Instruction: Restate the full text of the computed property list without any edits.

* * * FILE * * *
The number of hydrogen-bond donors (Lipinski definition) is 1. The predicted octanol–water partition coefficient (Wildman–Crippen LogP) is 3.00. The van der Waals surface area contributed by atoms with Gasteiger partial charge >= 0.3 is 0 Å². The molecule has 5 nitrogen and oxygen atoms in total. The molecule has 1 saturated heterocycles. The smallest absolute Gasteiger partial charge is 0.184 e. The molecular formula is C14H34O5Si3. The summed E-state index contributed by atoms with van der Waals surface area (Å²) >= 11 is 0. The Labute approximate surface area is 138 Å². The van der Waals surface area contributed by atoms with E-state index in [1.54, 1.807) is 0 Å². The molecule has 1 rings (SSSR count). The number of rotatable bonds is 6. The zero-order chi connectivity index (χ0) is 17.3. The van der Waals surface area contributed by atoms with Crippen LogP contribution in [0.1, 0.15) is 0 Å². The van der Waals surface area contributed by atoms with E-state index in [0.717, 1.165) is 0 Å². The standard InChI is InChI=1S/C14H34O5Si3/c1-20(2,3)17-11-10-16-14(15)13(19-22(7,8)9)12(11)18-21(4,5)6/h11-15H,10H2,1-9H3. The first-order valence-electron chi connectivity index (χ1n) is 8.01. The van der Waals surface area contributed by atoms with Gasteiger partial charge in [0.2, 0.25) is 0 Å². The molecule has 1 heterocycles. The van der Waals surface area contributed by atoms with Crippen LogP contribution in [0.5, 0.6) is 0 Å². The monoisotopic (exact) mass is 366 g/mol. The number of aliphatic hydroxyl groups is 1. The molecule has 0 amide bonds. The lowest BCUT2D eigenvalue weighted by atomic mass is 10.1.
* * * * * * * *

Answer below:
The number of hydrogen-bond donors (Lipinski definition) is 1. The predicted octanol–water partition coefficient (Wildman–Crippen LogP) is 3.00. The van der Waals surface area contributed by atoms with Gasteiger partial charge >= 0.3 is 0 Å². The molecule has 5 nitrogen and oxygen atoms in total. The molecule has 1 saturated heterocycles. The smallest absolute Gasteiger partial charge is 0.184 e. The molecular formula is C14H34O5Si3. The summed E-state index contributed by atoms with van der Waals surface area (Å²) >= 11 is 0. The Labute approximate surface area is 138 Å². The van der Waals surface area contributed by atoms with E-state index in [1.54, 1.807) is 0 Å². The molecule has 1 rings (SSSR count). The number of rotatable bonds is 6. The zero-order chi connectivity index (χ0) is 17.3. The van der Waals surface area contributed by atoms with Crippen LogP contribution in [0.1, 0.15) is 0 Å². The van der Waals surface area contributed by atoms with E-state index in [0.717, 1.165) is 0 Å². The standard InChI is InChI=1S/C14H34O5Si3/c1-20(2,3)17-11-10-16-14(15)13(19-22(7,8)9)12(11)18-21(4,5)6/h11-15H,10H2,1-9H3. The first-order valence-electron chi connectivity index (χ1n) is 8.01. The van der Waals surface area contributed by atoms with Gasteiger partial charge in [0.2, 0.25) is 0 Å². The molecule has 1 heterocycles. The van der Waals surface area contributed by atoms with Crippen LogP contribution in [0.5, 0.6) is 0 Å². The monoisotopic (exact) mass is 366 g/mol. The number of aliphatic hydroxyl groups is 1. The molecule has 0 amide bonds. The lowest BCUT2D eigenvalue weighted by atomic mass is 10.1.